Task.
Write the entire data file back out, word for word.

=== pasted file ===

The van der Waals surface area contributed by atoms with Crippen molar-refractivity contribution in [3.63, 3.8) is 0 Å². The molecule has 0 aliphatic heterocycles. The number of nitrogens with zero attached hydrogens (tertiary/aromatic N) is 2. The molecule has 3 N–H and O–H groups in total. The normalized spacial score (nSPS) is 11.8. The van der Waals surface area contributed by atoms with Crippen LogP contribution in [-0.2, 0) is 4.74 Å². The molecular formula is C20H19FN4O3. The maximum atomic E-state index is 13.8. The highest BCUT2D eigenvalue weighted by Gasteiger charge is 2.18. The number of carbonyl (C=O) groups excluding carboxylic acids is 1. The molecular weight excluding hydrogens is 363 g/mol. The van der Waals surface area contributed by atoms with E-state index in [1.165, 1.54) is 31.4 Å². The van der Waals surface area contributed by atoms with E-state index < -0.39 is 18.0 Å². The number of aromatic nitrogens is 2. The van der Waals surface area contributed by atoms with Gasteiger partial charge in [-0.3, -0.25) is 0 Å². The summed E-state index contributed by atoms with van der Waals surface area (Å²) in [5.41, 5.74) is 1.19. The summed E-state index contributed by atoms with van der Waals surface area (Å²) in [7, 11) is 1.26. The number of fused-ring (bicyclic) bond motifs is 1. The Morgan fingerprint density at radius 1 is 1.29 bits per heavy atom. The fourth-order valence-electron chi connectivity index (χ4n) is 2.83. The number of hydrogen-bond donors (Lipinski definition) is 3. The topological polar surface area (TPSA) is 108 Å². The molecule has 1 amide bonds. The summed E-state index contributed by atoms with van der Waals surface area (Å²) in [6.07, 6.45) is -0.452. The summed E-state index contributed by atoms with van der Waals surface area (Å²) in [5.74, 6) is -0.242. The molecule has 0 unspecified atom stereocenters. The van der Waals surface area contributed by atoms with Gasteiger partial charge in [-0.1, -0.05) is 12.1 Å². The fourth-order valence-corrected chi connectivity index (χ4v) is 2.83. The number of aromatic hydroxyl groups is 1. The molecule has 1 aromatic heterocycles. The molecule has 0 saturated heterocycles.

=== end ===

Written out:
The van der Waals surface area contributed by atoms with Crippen molar-refractivity contribution in [3.63, 3.8) is 0 Å². The molecule has 0 aliphatic heterocycles. The number of nitrogens with zero attached hydrogens (tertiary/aromatic N) is 2. The molecule has 3 N–H and O–H groups in total. The normalized spacial score (nSPS) is 11.8. The van der Waals surface area contributed by atoms with Crippen LogP contribution in [-0.2, 0) is 4.74 Å². The molecular formula is C20H19FN4O3. The maximum atomic E-state index is 13.8. The highest BCUT2D eigenvalue weighted by Gasteiger charge is 2.18. The number of carbonyl (C=O) groups excluding carboxylic acids is 1. The molecular weight excluding hydrogens is 363 g/mol. The van der Waals surface area contributed by atoms with E-state index in [1.165, 1.54) is 31.4 Å². The van der Waals surface area contributed by atoms with E-state index < -0.39 is 18.0 Å². The number of aromatic nitrogens is 2. The van der Waals surface area contributed by atoms with Gasteiger partial charge in [-0.3, -0.25) is 0 Å². The summed E-state index contributed by atoms with van der Waals surface area (Å²) in [5.41, 5.74) is 1.19. The summed E-state index contributed by atoms with van der Waals surface area (Å²) in [7, 11) is 1.26. The number of fused-ring (bicyclic) bond motifs is 1. The Morgan fingerprint density at radius 1 is 1.29 bits per heavy atom. The fourth-order valence-electron chi connectivity index (χ4n) is 2.83. The number of hydrogen-bond donors (Lipinski definition) is 3. The topological polar surface area (TPSA) is 108 Å². The molecule has 1 amide bonds. The summed E-state index contributed by atoms with van der Waals surface area (Å²) in [6.07, 6.45) is -0.452. The summed E-state index contributed by atoms with van der Waals surface area (Å²) in [5.74, 6) is -0.242. The molecule has 0 unspecified atom stereocenters. The van der Waals surface area contributed by atoms with Gasteiger partial charge in [-0.1, -0.05) is 12.1 Å². The fourth-order valence-corrected chi connectivity index (χ4v) is 2.83. The number of aromatic hydroxyl groups is 1. The molecule has 1 aromatic heterocycles. The molecule has 0 saturated heterocycles.